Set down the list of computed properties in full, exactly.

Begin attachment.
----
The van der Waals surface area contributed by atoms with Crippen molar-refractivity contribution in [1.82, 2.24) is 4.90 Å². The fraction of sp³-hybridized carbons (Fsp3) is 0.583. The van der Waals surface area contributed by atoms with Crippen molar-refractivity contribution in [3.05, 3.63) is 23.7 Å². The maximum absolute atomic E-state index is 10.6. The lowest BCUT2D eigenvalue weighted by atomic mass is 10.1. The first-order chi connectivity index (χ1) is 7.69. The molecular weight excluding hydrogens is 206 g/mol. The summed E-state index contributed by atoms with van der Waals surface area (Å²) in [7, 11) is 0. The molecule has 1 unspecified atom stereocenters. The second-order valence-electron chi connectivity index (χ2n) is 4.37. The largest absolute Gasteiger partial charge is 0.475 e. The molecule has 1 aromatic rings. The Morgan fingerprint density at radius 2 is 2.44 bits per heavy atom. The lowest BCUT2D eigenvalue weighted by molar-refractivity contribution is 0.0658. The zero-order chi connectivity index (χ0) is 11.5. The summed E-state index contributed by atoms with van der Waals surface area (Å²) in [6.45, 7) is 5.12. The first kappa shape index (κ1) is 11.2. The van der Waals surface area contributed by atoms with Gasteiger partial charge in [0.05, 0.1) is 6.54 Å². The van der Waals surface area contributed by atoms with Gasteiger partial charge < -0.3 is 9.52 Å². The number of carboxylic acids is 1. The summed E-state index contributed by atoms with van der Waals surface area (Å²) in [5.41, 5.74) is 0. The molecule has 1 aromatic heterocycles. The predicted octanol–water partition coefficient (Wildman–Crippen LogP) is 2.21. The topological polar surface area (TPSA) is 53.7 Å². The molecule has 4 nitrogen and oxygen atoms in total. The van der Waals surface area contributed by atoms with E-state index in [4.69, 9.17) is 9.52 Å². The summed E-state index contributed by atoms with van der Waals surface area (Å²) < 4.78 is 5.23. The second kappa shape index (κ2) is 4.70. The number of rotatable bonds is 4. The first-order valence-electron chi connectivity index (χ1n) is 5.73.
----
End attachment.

The van der Waals surface area contributed by atoms with Crippen molar-refractivity contribution in [1.82, 2.24) is 4.90 Å². The fraction of sp³-hybridized carbons (Fsp3) is 0.583. The van der Waals surface area contributed by atoms with Crippen molar-refractivity contribution in [3.05, 3.63) is 23.7 Å². The maximum absolute atomic E-state index is 10.6. The lowest BCUT2D eigenvalue weighted by atomic mass is 10.1. The first-order chi connectivity index (χ1) is 7.69. The molecular weight excluding hydrogens is 206 g/mol. The summed E-state index contributed by atoms with van der Waals surface area (Å²) in [7, 11) is 0. The molecule has 1 unspecified atom stereocenters. The second-order valence-electron chi connectivity index (χ2n) is 4.37. The largest absolute Gasteiger partial charge is 0.475 e. The molecule has 1 aromatic rings. The Morgan fingerprint density at radius 2 is 2.44 bits per heavy atom. The lowest BCUT2D eigenvalue weighted by molar-refractivity contribution is 0.0658. The zero-order chi connectivity index (χ0) is 11.5. The summed E-state index contributed by atoms with van der Waals surface area (Å²) in [6.45, 7) is 5.12. The first kappa shape index (κ1) is 11.2. The van der Waals surface area contributed by atoms with Gasteiger partial charge in [0.05, 0.1) is 6.54 Å². The van der Waals surface area contributed by atoms with Gasteiger partial charge < -0.3 is 9.52 Å². The number of carboxylic acids is 1. The summed E-state index contributed by atoms with van der Waals surface area (Å²) in [5.41, 5.74) is 0. The molecule has 1 aromatic heterocycles. The predicted octanol–water partition coefficient (Wildman–Crippen LogP) is 2.21. The topological polar surface area (TPSA) is 53.7 Å². The molecule has 4 nitrogen and oxygen atoms in total. The van der Waals surface area contributed by atoms with E-state index in [4.69, 9.17) is 9.52 Å². The summed E-state index contributed by atoms with van der Waals surface area (Å²) < 4.78 is 5.23. The second kappa shape index (κ2) is 4.70. The number of rotatable bonds is 4. The first-order valence-electron chi connectivity index (χ1n) is 5.73.